So, here are the main points that I wish to emphasize, and which I believe serve as a cautionary corrective for the historical context proposed in the editio princeps: (1) There are no personal names that are preserved on this tablet (i.e., on “Jerusalem 1″); (2) There are no titles (e.g., “king”) preserved on this tablet; (3) There are no place names (e.g., “Egypt”) preserved on this tablet; (4) although the script is a fine script, this is not sufficient reason to conclude that this must be “international royal correspondence”; (5) the putative linguistic connections regarding the verb “to do” are arguably simply a reflection of a dialect used in this region during the Late Bronze Age, rather than something that can be said to be distinctively reflective of the Amarna corpus; (6) the chronological horizon of the Late Bronze Age during which this tablet was written cannot be determined on the basis of the archaeological context or the script and so for someone to posit as “probable” a particular historical context is, at best, difficult; (7) Jack Sasson (“Scruples: Extradition in the Mari Archive,” Festschrift fur Hermann Hunger, Wien,2007, footnote 38) has noted that “archive copies,” or “reference copies” are relatively rare (e.g., in the Mari corpus); therefore, the suggestion (in the editio princeps) that Jerusalem 1 is a reference copy is impacted, to some degree, in a negative fashion; (8) finally, it should be noted (as has Erin Kuhns-Darby) that although there is an archaeological context for this tablet, it is certainly not a stratified find…as it was removed from its depositional context and discovered during a “wet sieving” process. All of these things should cause some pause for those positing a precise historical context and Sitz im Leben for this tablet.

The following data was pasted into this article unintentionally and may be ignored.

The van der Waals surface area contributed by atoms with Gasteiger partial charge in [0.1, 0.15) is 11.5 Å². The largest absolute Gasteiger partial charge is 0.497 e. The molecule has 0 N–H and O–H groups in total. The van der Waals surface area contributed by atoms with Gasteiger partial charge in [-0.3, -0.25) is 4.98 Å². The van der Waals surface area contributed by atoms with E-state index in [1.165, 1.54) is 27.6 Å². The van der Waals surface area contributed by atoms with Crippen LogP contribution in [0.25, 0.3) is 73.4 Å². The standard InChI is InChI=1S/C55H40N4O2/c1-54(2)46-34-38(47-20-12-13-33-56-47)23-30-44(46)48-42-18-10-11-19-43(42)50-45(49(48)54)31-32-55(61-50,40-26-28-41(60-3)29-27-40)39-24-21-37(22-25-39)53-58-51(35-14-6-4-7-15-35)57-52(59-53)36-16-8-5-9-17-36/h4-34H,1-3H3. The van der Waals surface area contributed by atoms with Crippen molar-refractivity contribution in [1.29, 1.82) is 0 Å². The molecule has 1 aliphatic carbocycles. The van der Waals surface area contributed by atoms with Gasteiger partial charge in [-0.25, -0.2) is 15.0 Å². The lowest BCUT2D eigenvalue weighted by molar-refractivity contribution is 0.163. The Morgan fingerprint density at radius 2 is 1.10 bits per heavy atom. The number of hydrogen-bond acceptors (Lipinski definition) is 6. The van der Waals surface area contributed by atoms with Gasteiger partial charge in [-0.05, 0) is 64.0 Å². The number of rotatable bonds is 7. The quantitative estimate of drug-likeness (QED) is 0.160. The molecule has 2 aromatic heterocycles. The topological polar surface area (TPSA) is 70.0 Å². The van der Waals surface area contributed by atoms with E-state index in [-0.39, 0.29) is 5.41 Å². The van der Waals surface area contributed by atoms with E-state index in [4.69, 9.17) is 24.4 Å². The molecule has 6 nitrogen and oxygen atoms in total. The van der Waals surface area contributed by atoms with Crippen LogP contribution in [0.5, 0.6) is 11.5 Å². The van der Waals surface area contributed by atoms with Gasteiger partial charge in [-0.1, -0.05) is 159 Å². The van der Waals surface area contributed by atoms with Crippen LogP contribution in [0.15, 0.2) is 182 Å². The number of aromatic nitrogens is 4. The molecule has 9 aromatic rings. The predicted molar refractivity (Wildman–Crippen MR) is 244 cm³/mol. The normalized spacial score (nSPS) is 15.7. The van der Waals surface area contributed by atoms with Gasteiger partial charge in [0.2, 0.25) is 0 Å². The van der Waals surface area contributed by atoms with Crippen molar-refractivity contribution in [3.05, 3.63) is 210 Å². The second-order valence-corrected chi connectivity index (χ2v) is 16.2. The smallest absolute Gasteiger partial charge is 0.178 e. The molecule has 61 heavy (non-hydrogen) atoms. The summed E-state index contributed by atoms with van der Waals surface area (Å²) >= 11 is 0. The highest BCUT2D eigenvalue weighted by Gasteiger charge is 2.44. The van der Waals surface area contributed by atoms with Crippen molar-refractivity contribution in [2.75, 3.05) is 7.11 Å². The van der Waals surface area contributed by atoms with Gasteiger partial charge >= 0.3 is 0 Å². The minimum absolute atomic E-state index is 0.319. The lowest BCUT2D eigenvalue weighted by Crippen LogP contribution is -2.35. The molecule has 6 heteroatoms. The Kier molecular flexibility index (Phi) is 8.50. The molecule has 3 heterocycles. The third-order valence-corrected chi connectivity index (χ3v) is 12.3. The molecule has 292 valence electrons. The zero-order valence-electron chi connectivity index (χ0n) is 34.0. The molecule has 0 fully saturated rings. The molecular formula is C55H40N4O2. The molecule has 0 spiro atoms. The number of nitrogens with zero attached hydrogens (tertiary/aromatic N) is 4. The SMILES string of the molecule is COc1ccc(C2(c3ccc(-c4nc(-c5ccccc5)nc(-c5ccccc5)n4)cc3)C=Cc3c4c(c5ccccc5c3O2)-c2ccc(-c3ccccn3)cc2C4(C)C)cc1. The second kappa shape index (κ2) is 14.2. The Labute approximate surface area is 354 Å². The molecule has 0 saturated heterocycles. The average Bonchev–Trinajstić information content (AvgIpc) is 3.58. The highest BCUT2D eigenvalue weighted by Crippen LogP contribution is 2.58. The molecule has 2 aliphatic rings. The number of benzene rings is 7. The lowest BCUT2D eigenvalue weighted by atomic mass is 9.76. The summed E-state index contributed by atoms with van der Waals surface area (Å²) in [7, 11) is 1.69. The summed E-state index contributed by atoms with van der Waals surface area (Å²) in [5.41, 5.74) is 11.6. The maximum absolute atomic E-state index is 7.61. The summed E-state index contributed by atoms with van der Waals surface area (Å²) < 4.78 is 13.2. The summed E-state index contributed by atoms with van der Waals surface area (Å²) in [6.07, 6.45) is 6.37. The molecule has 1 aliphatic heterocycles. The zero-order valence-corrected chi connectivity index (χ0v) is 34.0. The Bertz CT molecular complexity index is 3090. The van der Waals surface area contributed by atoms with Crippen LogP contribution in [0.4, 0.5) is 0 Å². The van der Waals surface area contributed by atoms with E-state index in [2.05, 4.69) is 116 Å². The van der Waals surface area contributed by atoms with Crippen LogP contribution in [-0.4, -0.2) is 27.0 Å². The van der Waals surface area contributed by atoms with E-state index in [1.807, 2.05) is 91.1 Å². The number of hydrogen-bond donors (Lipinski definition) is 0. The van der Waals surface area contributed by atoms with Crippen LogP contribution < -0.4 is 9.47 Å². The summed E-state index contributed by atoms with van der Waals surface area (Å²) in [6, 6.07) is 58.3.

I would suggest that “Jerusalem 1″ (1) could be some sort of administrative text (2nd person forms are used in memoranda sometimes, as Jack Sasson has noted); (2) could be a legal text, as the 2nd person does occur in legal texts; (3) could be an international letter, of course…but it might be a letter from one official in Jerusalem to another official in Jerusalem, or a letter to a neighboring “city” (e.g., Hazor) or “country” (i.e., Egypt is not the sole country to which a letter might be written); (4) could be a literary text of some sort (as the 2nd person can occur in such texts). Therefore, there are a number of possible options for this tablet. And, thus, because there is such a dearth of actual preserved text on this tablet, I contend that it is best not to attempt to posit as probable this or that historical context, Sitz im Leben, or genre. Ultimately, the fact of the matter is that it could be one of various things…e.g., an epistolary text, a legal text, an administrative text, a literary text. This is certainly not to say that this tablet is not important: it is a significant find. The facets of this tablet that will arguably garner the most interest are those revolving around the Late Bronze Age scribal apparatus of Jerusalem and the aegis thereof.
**Acknowledgments: I am grateful to Adam Bean for proofreading a penultimate version of this article.
ADDENDUM: COMMENTS FROM JOHN HUEHNERGARD
The i- at the beginning is rather dubious, a plene spelling at the end of the word is attested in some Jerusalem letters, cf. EA 285:23 (i-ba-šu-ú) and 286:48 (it-ta-ṣú-ú), but cf. ta-ša-mi-ú in EA 286:50; Moran, Unity and Diversity (1975), 153f.; Cochavi-Rainey, UF 39 (2007), 37ff.